Promptness is an important factor in customer service, but you should let a little time pass before you or an employee responds to a negative review or rating.  A lot of rating and review websites operate like a forum, and anybody is free to register and offer their opinions about a poster's review.  A lot of businesses have their own accounts on these websites so that they can publicly respond to their customers who have given them negative reviews.  If done properly this can be an excellent way for you to show your customers that you care about their opinions, but if these are written in the heat of the moment you may not come across as you'd like to.  A little bit of time can do a lot to help take the emotion out of a situation and provide a lot of clarity on the best way to respond.

Tuesday, June 4, 2013

Home Building 101: Picking a Site and Setting Financial Goals

 At Custom Smart Homes we work together with our clients so that we can help them build the green home that they've always wanted.  Since our clients are working with professional certified green home builders and are getting Nationwide designed homes, a lot of the difficult planning aspects of building a home are already covered.  We'll be able to help you and offer advice throughout the entire construction process, but there are some pieces of home building advice that you should know right off the bat.

Picking a Nice Area

A lot of preparation and research should go into choosing the plot of land you want to build your home on.  When it comes to choosing a home location, you need to think about what you want to get out of your new home.  Do you want to have a home that's located near your job?  Do you want a home that's located near public transportation or the local downtown area?  These are all important factors to consider.  The website has been helping home owners decide where to build their new homes for years.  The website will tell you everything you need to know about the local area, and could even help you find a place that's more suited to your interests.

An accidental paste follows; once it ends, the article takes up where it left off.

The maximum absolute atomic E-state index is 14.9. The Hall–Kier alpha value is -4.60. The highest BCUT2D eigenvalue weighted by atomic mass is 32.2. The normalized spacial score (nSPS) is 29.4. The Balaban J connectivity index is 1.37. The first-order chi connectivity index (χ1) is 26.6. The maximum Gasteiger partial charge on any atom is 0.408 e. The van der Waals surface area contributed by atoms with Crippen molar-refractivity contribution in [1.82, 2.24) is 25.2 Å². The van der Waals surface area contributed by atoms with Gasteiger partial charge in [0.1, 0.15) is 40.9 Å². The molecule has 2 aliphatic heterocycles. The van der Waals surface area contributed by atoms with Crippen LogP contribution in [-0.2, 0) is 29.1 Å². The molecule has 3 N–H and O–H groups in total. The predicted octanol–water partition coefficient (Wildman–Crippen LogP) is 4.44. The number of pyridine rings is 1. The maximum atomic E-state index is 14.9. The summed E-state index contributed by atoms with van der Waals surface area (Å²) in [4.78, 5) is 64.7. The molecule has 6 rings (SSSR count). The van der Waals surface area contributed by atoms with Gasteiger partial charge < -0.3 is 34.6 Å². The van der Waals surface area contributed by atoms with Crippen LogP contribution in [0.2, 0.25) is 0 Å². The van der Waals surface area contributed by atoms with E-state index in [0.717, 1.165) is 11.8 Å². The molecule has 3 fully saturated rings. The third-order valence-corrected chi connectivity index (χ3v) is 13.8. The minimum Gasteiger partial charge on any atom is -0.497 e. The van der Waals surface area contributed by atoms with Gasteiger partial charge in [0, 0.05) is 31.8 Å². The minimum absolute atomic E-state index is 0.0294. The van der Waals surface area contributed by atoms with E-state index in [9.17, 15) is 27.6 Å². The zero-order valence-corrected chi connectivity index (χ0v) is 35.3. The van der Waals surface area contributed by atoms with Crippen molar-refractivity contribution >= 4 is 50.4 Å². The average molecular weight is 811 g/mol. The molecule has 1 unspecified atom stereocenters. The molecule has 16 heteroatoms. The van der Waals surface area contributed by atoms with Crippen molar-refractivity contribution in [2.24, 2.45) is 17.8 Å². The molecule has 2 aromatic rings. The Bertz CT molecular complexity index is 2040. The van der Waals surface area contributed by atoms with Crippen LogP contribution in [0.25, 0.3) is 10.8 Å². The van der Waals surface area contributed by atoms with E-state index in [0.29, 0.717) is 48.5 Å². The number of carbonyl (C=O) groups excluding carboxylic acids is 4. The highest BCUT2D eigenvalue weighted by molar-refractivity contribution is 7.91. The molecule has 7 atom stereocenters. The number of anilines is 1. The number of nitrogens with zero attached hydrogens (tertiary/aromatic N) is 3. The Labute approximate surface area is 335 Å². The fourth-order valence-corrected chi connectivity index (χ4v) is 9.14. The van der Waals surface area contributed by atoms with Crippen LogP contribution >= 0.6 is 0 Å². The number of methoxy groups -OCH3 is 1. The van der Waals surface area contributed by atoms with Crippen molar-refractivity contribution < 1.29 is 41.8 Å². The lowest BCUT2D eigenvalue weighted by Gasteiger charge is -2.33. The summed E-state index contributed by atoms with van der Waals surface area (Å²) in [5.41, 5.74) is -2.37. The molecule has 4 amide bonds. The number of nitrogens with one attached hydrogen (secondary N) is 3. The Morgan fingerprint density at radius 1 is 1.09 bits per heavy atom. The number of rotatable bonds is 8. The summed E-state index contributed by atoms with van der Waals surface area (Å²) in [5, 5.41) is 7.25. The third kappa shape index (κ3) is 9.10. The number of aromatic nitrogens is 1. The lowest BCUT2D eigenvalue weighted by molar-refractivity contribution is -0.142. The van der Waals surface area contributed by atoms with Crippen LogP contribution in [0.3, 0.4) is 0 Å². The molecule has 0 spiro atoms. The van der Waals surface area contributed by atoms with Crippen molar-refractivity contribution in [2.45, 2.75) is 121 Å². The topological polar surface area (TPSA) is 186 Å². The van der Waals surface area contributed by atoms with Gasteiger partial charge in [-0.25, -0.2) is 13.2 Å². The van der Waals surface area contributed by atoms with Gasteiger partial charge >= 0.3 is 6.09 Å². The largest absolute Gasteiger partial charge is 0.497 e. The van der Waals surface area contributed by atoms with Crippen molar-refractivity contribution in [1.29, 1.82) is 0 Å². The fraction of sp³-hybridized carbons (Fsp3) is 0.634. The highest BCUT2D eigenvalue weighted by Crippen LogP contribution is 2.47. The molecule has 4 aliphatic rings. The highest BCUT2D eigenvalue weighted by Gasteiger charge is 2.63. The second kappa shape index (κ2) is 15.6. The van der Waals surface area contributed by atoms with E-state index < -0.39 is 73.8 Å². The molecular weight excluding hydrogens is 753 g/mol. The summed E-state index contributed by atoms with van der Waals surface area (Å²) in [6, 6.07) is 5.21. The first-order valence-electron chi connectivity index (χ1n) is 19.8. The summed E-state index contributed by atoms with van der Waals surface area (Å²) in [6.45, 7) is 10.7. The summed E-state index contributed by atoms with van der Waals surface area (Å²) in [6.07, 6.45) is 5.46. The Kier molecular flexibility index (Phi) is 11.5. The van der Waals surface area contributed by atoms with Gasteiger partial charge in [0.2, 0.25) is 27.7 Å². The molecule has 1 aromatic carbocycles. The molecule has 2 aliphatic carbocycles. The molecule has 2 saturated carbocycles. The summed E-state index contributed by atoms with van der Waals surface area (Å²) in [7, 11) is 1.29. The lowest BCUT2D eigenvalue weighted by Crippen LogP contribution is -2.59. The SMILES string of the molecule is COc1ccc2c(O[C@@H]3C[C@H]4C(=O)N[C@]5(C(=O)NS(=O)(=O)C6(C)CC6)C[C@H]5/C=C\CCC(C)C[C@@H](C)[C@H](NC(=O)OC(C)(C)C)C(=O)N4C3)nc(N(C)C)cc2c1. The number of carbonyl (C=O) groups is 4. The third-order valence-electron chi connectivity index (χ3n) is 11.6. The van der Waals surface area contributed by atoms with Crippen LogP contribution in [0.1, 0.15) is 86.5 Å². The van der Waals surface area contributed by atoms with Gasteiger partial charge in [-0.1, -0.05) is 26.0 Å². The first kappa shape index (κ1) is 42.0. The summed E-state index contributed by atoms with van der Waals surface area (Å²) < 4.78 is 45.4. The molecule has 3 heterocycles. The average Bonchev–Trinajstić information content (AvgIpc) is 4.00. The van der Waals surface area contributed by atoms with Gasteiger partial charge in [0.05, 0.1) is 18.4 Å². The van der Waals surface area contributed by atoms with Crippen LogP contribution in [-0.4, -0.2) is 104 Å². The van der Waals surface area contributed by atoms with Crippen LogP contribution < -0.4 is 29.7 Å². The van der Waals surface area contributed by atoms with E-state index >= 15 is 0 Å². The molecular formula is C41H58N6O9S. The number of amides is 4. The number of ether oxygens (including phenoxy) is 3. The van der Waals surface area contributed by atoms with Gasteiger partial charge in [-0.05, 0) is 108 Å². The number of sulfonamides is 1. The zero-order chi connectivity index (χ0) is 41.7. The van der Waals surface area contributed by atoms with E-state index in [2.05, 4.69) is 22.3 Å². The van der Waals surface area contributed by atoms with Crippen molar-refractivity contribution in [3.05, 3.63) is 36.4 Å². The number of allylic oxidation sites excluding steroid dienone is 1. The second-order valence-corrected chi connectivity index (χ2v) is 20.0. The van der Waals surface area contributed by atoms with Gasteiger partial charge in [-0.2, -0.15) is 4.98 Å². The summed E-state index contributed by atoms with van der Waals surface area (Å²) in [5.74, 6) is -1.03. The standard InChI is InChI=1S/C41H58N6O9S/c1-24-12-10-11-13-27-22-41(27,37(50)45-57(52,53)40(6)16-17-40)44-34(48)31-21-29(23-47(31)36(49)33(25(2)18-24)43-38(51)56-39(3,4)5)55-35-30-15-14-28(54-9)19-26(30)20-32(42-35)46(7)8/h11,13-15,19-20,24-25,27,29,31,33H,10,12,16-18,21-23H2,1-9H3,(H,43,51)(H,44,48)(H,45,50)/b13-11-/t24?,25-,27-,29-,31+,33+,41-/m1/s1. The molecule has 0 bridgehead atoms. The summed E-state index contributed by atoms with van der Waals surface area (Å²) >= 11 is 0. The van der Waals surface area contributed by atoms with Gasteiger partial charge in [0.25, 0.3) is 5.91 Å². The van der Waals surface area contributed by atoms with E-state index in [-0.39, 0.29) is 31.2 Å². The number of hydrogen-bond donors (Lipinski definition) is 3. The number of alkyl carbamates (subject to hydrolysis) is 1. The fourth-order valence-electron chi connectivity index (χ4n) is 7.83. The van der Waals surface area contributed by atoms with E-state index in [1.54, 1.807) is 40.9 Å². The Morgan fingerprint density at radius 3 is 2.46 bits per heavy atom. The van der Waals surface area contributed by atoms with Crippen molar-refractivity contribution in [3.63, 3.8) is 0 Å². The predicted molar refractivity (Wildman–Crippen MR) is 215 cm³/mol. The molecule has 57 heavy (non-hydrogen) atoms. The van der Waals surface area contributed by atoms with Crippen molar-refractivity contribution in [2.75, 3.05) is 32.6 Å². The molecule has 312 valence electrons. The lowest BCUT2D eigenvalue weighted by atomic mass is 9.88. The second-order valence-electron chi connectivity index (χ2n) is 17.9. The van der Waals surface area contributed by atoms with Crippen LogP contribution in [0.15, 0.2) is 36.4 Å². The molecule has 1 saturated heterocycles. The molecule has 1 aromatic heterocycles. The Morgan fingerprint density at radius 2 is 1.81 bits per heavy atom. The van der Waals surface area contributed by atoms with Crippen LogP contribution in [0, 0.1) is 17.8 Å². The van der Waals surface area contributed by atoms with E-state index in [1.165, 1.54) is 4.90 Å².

Financing the Project

A construction budget should be set in stone, but there are some unexpected things that could occur that may change your original financial plans.  Instead of setting a hard number to stick to, it would be much more realistic to come up with a range of prices to stay in.  Sit down and think of each aspect of construction that needs to be financed.  Then look at your finances and determine which things you're willing to spend a little more on, and which things you need to stick to a close budget on.